Berlin This Time: Nightlife

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Greeted by a sign behind the bar that read, congratulations you just left the hetereonormative sektor, I immediately felt at home. In NYC, most queer parties are monthly events, venues tend to be gaystream. Berlin manages to support several radical and activist queer spots, some of which are cooperatively run. Messy and fun, Silver Future plays riot grrl and indie music, sells zines about topics like girls with mustaches, and serves cocktails in a relaxed, mixed gender atmosphere. The bartender was charming and chatty, adding to the neighborhood feel. No photos allowed inside the space.

We also headed to Süd Block, which creates space for housing rights and social justice activism in a large outdoor patio setting. Tai chi and other workshops are offered during the day and events or parties are in the evenings. See schedule on their website.

And later, Geist im Glas, a cozy, regular bar known for their infused liquors and cocktails. This place, like so many others in Berlin, is thick with smoke, but chill and fun.

K-fetisch and Suzie Fu were closed that evening, and Roses Bar, with it’s pink faux fur walls and early morning rowdiness, seemed like too much of a commitment. I also didn’t have a chance to hit Core Tex for punk shows, but all the more reason to go back.

Mexico City: Nightlife

at Patrick Miller

at Patrick Miller

We were in DF because my friends from La Joteria (queer Latin event producers), DJ Precolumbian, and my sweetie, DJ Shomi Noise, had been invited by rappera Niña Dioz to perform. I was along for the ride. Once we got to DF, there were complications with the venue, after zealous suspensions of activities due to everything from noise violations to corruption (107 such closures in 2012, according to Time Out México. There were red “clausurado” signs all over town, and the crew had to scramble to find a new venue on short notice.

Zona Rosa, with its very gay row of bars with names like Kinky, Papi, and Touch, wasn’t the right fit for a queer vibe. (We did, however, have an adult beverage at Macho, a sausage fest of a bar with walls of full length mirrors, rainbow lights, a backroom shielded by a panel of plywood, and a smoke machine that spewed on the patrons at regular intervals.)

gay bears

gay bears

Another night we went to the long standing, steamy packed club named after it’s founding DJ, Patrick Miller. It was an 80s/90s throwback, a big, open space with a balcony wrapping around and high energy dance music, neon, and strobe lights. It reminded me of legendary Body and Soul parties in mid-90s NYC, with people sprinkling baby powder on the floor to keep from slipping, dance crews, and bodies of all types showing off their best moves. I especially enjoyed watching rotund middle age guys with beer bellies throw it down, carefree and childlike.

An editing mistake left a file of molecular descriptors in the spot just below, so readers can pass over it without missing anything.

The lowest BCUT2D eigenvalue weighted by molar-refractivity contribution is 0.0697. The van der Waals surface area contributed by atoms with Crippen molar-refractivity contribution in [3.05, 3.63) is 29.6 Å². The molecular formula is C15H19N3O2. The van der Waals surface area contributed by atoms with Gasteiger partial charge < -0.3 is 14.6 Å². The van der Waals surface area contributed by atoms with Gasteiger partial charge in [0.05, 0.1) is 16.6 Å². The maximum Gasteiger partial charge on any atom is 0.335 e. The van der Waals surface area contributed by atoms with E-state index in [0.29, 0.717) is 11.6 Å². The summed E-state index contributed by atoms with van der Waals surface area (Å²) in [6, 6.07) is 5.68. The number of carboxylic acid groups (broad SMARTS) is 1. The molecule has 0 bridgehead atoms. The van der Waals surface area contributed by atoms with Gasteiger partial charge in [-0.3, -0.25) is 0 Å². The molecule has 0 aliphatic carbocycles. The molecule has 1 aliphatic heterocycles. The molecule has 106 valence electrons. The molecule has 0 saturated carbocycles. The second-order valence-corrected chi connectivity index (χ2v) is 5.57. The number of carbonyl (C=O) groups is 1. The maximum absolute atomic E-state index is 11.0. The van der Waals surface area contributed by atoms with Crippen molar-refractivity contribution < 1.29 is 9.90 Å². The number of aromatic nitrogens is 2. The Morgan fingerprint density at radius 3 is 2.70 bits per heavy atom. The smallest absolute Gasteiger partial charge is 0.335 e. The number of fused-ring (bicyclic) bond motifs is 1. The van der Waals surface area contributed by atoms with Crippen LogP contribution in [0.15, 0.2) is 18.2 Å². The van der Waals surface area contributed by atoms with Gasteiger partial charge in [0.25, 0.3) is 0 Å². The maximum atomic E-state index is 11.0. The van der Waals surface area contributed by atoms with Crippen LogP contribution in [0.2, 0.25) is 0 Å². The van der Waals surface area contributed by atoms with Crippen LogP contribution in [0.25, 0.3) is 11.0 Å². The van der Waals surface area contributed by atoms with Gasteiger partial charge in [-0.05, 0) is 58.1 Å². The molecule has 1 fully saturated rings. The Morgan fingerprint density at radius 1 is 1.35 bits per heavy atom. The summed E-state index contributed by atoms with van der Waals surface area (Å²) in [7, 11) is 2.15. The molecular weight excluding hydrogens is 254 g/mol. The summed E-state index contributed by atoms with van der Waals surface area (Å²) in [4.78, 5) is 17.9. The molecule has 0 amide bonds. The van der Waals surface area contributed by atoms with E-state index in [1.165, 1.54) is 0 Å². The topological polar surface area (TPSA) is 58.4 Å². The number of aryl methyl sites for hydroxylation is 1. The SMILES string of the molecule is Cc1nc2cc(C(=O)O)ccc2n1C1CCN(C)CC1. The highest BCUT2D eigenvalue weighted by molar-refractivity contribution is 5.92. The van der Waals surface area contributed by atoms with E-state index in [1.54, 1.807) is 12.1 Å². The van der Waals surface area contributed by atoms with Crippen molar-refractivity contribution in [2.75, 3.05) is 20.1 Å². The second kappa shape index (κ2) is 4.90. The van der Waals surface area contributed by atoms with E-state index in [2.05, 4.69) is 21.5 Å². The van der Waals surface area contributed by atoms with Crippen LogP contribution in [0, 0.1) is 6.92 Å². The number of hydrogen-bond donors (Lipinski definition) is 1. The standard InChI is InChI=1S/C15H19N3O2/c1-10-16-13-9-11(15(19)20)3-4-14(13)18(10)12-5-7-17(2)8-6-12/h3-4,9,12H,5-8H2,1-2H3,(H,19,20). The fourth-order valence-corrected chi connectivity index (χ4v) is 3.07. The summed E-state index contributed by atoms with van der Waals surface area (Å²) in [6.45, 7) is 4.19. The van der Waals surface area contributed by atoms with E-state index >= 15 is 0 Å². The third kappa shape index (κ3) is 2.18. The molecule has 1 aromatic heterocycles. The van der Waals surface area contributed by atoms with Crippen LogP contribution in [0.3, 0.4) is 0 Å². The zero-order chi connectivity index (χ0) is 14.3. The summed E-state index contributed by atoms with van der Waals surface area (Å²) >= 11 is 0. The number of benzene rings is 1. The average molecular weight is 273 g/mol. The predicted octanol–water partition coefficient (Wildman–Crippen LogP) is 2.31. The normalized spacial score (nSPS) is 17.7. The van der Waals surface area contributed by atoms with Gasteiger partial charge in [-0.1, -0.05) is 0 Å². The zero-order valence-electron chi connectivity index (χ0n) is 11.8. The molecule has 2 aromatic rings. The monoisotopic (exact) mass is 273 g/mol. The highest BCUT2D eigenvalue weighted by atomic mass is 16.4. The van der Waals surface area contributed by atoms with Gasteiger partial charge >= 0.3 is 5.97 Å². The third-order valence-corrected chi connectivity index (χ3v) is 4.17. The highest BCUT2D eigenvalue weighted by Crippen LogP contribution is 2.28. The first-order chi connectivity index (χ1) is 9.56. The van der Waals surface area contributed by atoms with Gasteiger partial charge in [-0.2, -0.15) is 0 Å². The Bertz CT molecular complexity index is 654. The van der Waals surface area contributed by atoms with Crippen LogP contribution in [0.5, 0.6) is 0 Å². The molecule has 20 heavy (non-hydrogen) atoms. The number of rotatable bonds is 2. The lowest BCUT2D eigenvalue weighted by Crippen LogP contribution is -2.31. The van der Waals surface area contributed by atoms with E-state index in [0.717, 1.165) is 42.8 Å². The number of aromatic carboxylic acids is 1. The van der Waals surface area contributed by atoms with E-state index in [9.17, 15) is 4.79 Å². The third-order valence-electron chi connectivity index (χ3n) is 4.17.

Ultimately, the party was held at Pulqueria Insurgentes, which had a nice vibe and good drinks. There were four floors with different music, but it felt more like a very cool house party than a big club. People danced to DJ Shomi Noise’s eclectic beats, and, as Niña Dioz put it, she kept doing something “unexpected,” playing everything from twerk and reggaeton to Mexican pop. Good times.

(l to r) DJ Shomi Noise and Niña Dioz

(l to r) DJ Shomi Noise and Niña Dioz

Pink Money: GLBT Travel Expo

After taking the red eye back from California, I met a few friends at the GLBT Travel Expo at the Kimmel Center on the NYU campus. I generally book my own travel and don’t restrict myself to gay ghettos, but it’s good to know what companies reach out to our community and won’t kick us off an airplane.

We collected schwag, snacked on candy, and signed up for multiple email lists for chances to win free trips (no such luck). We all agreed that a black tote bag from Delta airlines was the best giveaway. The exhibitors ranged from travel agents and tour operators to transportation companies and financial services. There were familiar vendors like Fun Maps and Go Magazine, and tourism commissions from popular destinations like Miami and cozy Vermont. A few surprises: Purim in Tel Aviv sounded fun, as did a safari in South Africa. And author Michael Luongo was there promoting his book Gay Travels in the Muslim World.

I was surprised that REI wasn’t there. Don’t they know that lesbians love camping? Also absent were other gay friendly travel destinations like Bangkok, Buenos Aires, Vieques, Madrid, or Sydney. And Olivia Cruises! Hopefully, as the expo expands, more vendors will join in.

LGBT buying power is estimated to be about $790 billion in the US. And homo travelers spend an average of 57% more than straights. Of course, disposable income of minorities does not signify equality or power, as this thoughtful critique of the concept of Black buying power asserts. Then again, why spend money somewhere unwelcoming or worse?

Kamprad69 via Wikimedia Commons